Dad hired Rabbi Chaim Uri Lipshitz from Torah Vodaath to help with content and circulation. Arnie Fine, still with Dad from those very lean early years, soon started his “I Remember When” column. Dad wrote the “Tales of the Gaonim” and “Midrash and Talmud” columns, as Mom had suggested.
He also started a column of Questions and Answers on halachic issues. This became a highly popular feature. He once told me he’d answered many thousands of questions over the years. Dad carefully researched every question and listed the sources for each opinion, answering with the generally accepted point of view.
He favored the lenient approach in halacha, as it says, “koach d’hetera adif” – if a heter is permissible it is preferable.
It was Mom who brought some of the paper’s most popular columnists to The Jewish Press. During a summer at the Pioneer Country Club Mom met the newly married Esther Jungreis. After they spoke for some time, Mom suggested she write a column for The Jewish Press. The young rebbetzin wasn’t quite sure she could do this, but with her husband’s gentle encouragement, she agreed to try.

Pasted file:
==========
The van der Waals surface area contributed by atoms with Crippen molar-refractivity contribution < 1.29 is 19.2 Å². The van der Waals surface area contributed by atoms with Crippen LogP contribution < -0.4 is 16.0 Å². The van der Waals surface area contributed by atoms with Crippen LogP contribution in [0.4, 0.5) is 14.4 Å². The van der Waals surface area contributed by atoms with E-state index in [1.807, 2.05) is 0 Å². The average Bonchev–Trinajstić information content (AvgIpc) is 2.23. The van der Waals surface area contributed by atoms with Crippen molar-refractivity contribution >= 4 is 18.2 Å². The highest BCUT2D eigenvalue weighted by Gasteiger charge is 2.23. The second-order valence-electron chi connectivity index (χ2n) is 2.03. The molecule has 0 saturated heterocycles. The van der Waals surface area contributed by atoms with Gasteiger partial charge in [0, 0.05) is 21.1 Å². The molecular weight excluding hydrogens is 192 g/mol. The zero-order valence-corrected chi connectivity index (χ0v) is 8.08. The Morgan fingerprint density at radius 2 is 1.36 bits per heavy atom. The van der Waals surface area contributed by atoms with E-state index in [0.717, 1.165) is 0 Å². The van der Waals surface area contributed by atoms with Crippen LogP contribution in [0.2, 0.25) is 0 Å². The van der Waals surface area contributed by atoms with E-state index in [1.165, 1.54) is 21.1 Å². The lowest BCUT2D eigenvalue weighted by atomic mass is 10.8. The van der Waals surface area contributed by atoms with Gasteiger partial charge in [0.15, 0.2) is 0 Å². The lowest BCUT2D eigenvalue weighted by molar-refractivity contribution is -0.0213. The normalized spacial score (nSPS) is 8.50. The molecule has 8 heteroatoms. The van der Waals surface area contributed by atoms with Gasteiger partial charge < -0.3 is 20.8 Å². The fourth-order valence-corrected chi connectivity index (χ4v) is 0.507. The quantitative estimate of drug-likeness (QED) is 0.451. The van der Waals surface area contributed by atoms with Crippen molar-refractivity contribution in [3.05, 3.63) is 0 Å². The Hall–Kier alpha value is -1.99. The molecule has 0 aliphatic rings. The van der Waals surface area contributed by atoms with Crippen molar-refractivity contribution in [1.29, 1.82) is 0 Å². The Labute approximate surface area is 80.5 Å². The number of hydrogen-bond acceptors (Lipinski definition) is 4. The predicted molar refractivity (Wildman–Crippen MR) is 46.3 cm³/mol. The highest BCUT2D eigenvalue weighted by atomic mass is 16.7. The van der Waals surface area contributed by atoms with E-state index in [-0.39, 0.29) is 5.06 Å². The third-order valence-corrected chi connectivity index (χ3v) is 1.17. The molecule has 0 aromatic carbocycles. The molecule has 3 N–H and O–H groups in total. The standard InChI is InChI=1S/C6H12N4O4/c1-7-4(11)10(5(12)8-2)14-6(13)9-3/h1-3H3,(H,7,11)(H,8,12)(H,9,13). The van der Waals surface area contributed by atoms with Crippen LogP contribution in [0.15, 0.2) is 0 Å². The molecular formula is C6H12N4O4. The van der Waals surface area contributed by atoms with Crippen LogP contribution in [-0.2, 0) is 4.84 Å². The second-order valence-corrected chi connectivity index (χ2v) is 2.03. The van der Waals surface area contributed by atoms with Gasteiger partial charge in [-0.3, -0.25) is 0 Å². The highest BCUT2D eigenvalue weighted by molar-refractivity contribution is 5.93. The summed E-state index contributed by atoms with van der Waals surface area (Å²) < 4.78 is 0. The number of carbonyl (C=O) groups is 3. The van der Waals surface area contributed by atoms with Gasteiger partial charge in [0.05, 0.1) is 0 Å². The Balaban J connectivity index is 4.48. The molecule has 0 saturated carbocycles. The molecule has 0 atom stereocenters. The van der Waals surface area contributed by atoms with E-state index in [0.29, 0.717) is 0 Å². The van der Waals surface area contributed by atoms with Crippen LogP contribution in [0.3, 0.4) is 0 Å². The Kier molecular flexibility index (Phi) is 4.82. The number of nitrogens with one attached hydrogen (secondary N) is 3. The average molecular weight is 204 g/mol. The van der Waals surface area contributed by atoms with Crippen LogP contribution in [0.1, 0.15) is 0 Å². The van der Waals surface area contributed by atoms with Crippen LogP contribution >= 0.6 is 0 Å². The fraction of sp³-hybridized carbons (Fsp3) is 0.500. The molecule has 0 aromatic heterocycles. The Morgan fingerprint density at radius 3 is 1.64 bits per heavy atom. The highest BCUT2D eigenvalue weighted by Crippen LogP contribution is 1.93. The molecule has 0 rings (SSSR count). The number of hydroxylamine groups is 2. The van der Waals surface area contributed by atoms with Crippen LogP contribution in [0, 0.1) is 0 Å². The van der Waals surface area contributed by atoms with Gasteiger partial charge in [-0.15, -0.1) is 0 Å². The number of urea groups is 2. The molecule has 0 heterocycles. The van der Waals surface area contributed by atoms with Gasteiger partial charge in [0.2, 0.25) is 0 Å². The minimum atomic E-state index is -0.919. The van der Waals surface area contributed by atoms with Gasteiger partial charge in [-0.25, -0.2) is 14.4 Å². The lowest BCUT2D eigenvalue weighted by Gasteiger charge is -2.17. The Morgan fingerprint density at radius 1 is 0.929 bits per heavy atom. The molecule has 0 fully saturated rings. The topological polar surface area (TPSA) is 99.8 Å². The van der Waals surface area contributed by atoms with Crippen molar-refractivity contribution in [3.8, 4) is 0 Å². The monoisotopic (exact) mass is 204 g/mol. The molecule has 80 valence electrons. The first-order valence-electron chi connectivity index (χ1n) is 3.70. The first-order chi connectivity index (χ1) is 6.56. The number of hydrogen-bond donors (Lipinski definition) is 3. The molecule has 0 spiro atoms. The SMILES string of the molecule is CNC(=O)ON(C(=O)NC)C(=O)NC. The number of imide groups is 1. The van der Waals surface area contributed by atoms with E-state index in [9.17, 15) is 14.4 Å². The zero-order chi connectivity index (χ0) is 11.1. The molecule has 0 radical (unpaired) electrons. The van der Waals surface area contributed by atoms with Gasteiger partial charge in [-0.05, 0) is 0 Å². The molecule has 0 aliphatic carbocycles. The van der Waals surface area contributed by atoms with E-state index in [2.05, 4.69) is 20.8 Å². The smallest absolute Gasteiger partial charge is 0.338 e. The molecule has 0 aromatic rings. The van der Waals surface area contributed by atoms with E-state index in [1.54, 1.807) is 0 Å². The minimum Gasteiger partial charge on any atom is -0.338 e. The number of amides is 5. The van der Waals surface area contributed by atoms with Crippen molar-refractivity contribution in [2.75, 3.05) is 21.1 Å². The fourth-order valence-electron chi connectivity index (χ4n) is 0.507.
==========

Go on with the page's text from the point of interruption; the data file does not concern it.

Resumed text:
She started writing that column in the early 1960s and is still going strong all these years later.
It was also at the Pioneer that Mom met Dr. Morris and Shirley Mandel. Mom never went anywhere without The Jewish Press in her bag. She introduced the Mandels to the paper and it didn’t take much convincing for them to agree to write weekly columns, his focusing on psychology and hers on nutrition.
And Mom discovered a young rabbi named Meir Kahane, whose weekly articles and columns would be a mainstay of the paper until his murder in 1990.
In keeping with his desire to help Jews all over the country learn more about their heritage, Dad added more Torah columnists, including one by Rabbi Abraham Stone, a very young man at the time, whose column continues to run today.
Throughout the years, wherever I’ve traveled, I’ve met people who tell me they became religious through the pages of The Jewish Press. Others, who came from small communities devoid of a large Orthodox presence, have told me that as children they waited by their rural mailbox on Thursdays for The Jewish Press. What they learned from the paper was worth more to them than the teachings of the tutors their parents had engaged.
* * * * *